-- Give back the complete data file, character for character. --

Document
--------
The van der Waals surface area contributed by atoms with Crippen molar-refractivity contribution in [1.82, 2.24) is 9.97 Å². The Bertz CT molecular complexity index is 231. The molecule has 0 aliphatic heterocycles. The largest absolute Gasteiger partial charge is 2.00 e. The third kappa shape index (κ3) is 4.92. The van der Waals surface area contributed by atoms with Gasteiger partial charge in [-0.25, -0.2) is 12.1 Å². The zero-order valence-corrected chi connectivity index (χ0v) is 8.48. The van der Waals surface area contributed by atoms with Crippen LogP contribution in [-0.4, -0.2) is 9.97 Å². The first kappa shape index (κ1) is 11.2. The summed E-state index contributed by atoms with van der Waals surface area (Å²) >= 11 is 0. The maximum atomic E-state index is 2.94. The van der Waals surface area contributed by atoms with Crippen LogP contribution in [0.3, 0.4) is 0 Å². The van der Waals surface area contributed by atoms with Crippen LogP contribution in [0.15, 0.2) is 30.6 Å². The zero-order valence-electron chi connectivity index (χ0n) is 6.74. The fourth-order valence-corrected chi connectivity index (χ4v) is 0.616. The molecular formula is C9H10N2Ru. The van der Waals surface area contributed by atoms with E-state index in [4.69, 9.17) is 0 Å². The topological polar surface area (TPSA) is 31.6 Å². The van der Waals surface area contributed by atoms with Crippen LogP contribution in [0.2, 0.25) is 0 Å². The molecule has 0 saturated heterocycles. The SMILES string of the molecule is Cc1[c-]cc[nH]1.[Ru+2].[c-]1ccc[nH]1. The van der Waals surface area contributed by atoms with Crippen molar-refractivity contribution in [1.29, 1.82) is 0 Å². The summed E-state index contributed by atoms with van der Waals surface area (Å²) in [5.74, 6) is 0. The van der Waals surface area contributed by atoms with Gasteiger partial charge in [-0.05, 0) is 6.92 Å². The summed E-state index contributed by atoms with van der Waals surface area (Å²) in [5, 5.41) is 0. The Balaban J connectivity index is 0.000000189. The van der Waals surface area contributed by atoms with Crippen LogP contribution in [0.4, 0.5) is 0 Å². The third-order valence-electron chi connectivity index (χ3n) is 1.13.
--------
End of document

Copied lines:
The van der Waals surface area contributed by atoms with Crippen molar-refractivity contribution in [1.82, 2.24) is 9.97 Å². The Bertz CT molecular complexity index is 231. The molecule has 0 aliphatic heterocycles. The largest absolute Gasteiger partial charge is 2.00 e. The third kappa shape index (κ3) is 4.92. The van der Waals surface area contributed by atoms with Gasteiger partial charge in [-0.25, -0.2) is 12.1 Å². The zero-order valence-corrected chi connectivity index (χ0v) is 8.48. The van der Waals surface area contributed by atoms with Crippen LogP contribution in [-0.4, -0.2) is 9.97 Å². The first kappa shape index (κ1) is 11.2. The summed E-state index contributed by atoms with van der Waals surface area (Å²) >= 11 is 0. The maximum atomic E-state index is 2.94. The van der Waals surface area contributed by atoms with Crippen LogP contribution in [0.3, 0.4) is 0 Å². The van der Waals surface area contributed by atoms with Crippen LogP contribution in [0.15, 0.2) is 30.6 Å². The zero-order valence-electron chi connectivity index (χ0n) is 6.74. The fourth-order valence-corrected chi connectivity index (χ4v) is 0.616. The molecular formula is C9H10N2Ru. The van der Waals surface area contributed by atoms with E-state index in [4.69, 9.17) is 0 Å². The topological polar surface area (TPSA) is 31.6 Å². The van der Waals surface area contributed by atoms with Crippen LogP contribution in [0.2, 0.25) is 0 Å². The molecule has 0 saturated heterocycles. The SMILES string of the molecule is Cc1[c-]cc[nH]1.[Ru+2].[c-]1ccc[nH]1. The van der Waals surface area contributed by atoms with Crippen molar-refractivity contribution in [1.29, 1.82) is 0 Å². The summed E-state index contributed by atoms with van der Waals surface area (Å²) in [5.74, 6) is 0. The van der Waals surface area contributed by atoms with Gasteiger partial charge in [-0.05, 0) is 6.92 Å². The summed E-state index contributed by atoms with van der Waals surface area (Å²) in [5, 5.41) is 0. The Balaban J connectivity index is 0.000000189. The van der Waals surface area contributed by atoms with Crippen LogP contribution in [0.4, 0.5) is 0 Å². The third-order valence-electron chi connectivity index (χ3n) is 1.13.